Zachary Kinloch on the ‘analytical mindset’ needed for growth

Today we’re excited to share our August Datamonster of the Month story.

The Amplitude Datamonster of the Month series is our way of spotlighting product and growth experts who have made data a central part of their success. Through their stories, we hope to empower other industry professionals with proven analytics strategies and advice for leveraging analytics across their organizations.

We select our Datamonsters based on the impact they have at their respective companies. This ranges from how these individuals enable their entire organization to be data-informed to how they leverage analytics to make meaningful product and marketing decisions.

This month I sat down with our August Datamonster Zachary Kinloch, Head of Growth at DoorDash.


In the explosive industry of on-demand delivery, DoorDash remains one of the most popular restaurant delivery businesses to date. In the past year, DoorDash took steps to expand its market by partnering with brands like 7-Eleven and Dunkin’ Donuts, going international into Toronto, and even offering up alcohol delivery.

Being data-driven from the outset is one of the main reasons DoorDash is as successful as it is today.

Recently, I had the pleasure of sitting down with Zachary Kinloch who heads the growth team at DoorDash to chat about how he grew (pun intended) into his role.

Tapping into one’s analytical side

“I didn’t ever intend to become head of growth or lead a growth team,” Zach said with a laugh, when I asked him about his journey to DoorDash.

Considering the newness of the field of growth is and the fact that it’s still, well, growing, I wasn’t surprised to hear this. Our previous Datamonsters — Instacart’s Fareed Mosavat, Yik Yak’s Julie Zhou, and Brian Balfour — found their way to growth in, as Zach put it, equally “circuitous” ways.

Zach graduated with a degree in Petroleum Engineering from Stanford, but then went into finance. He spent four years in the industry, first as an investment banking analyst at Morgan Stanley and then as an associate at TPG Growth, where he gained in-depth financial modeling and forecasting skills

“Doing anything quantitative helps you learn how to break down complex problems into something that’s much more bite-sized and easy to tackle.”

Both engineering and finance helped form the analytical foundation that underlies Zach’s growth expertise today but so did another, somewhat unexpected role.

“While working and meeting with a lot of companies, I felt the people who had the most insight and impact were the ones who were in operations,” explained Zach. “Every time we would evaluate a company at TPG [a private equity firm], we would bring a person with ops expertise into the deal to evaluate the opportunity.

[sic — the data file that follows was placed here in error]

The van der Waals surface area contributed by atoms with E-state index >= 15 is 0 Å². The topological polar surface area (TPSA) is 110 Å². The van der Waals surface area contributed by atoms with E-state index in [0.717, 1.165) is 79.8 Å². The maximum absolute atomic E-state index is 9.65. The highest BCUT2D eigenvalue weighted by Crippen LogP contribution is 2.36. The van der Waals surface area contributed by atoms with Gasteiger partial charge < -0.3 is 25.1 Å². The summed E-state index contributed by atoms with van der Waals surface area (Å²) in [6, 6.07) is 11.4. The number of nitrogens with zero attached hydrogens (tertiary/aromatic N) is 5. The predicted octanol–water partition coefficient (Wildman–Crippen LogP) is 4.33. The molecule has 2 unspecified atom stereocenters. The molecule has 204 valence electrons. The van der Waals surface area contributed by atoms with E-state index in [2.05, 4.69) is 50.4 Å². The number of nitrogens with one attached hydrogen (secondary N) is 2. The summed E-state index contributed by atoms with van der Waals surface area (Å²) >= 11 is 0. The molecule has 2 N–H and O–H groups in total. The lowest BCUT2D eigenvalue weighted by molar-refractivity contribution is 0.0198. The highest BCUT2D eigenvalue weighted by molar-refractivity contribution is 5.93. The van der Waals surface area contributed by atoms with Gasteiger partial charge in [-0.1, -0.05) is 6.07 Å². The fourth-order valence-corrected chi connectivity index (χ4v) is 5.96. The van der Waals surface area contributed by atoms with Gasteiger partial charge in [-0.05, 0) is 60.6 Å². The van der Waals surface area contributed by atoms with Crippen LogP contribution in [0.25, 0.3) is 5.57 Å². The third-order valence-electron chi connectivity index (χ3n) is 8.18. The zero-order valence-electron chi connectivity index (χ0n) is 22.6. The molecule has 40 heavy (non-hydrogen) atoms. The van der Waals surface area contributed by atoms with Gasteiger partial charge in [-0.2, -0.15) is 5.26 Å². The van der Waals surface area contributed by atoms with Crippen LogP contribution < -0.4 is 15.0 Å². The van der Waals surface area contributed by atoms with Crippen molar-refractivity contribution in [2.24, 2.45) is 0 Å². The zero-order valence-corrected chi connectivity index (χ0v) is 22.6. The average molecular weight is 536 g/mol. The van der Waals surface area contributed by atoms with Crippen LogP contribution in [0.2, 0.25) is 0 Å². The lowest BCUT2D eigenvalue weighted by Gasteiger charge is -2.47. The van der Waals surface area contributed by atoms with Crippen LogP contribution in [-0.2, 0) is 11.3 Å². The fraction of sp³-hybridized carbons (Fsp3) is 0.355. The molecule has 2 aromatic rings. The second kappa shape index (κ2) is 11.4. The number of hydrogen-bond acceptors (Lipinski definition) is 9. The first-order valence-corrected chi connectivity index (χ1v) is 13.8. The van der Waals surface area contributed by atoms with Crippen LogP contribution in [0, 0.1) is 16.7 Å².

The people in operations were the ones thinking about how to improve the company and who to hire so the company grows. “I felt like those were the people in the room that provided the most value,” said Zach.

“I wanted to be in that position, where I could see how we could improve and operate a company from the ground up.”

From operations at LinkedIn to growth at DoorDash

That’s how Zach joined the growth and engagement team at LinkedIn, where he focused on product operations. “We partnered up with product managers to help them understand which product were working, which ones were not, and then help them iterate and optimize on those products,” Zach said.

Two years later, Zach looked to take his ops skillset to an earlier stage company where he could have more of an impact. In 2014, he joined DoorDash as associate general manager.

Though he wasn’t hired under the title “Head of Growth,” that, essentially, was what his role ended up being.

At the time DoorDash was in very early stages, in just two markets.

“I was actually helping DoorDash grow out its Silicon Valley operations,” said Zach. He started out thinking about growth on a “much more localized level,” hyper-focused on growing out and scaling just the company’s Silicon Valley Dashers.

As DoorDash scaled to more markets, it became clear that they needed someone who could think about growth full-time–about how the company could acquire both “Dashers” and customers cost-effectively, at a more global level.

Zach became that person. He also recruited like-minded individuals at DoorDash who had both the intrinsic interest” and strong analytical skills to join what would soon become the growth team.

A unique combination of skillsets

When I asked Zach what part of his journey most significantly impacted where he is today, he said, without hesitation: “It’s a combination of the specific domain expertise I picked up at LinkedIn, combined with some more tangible skills that I picked up in finance.”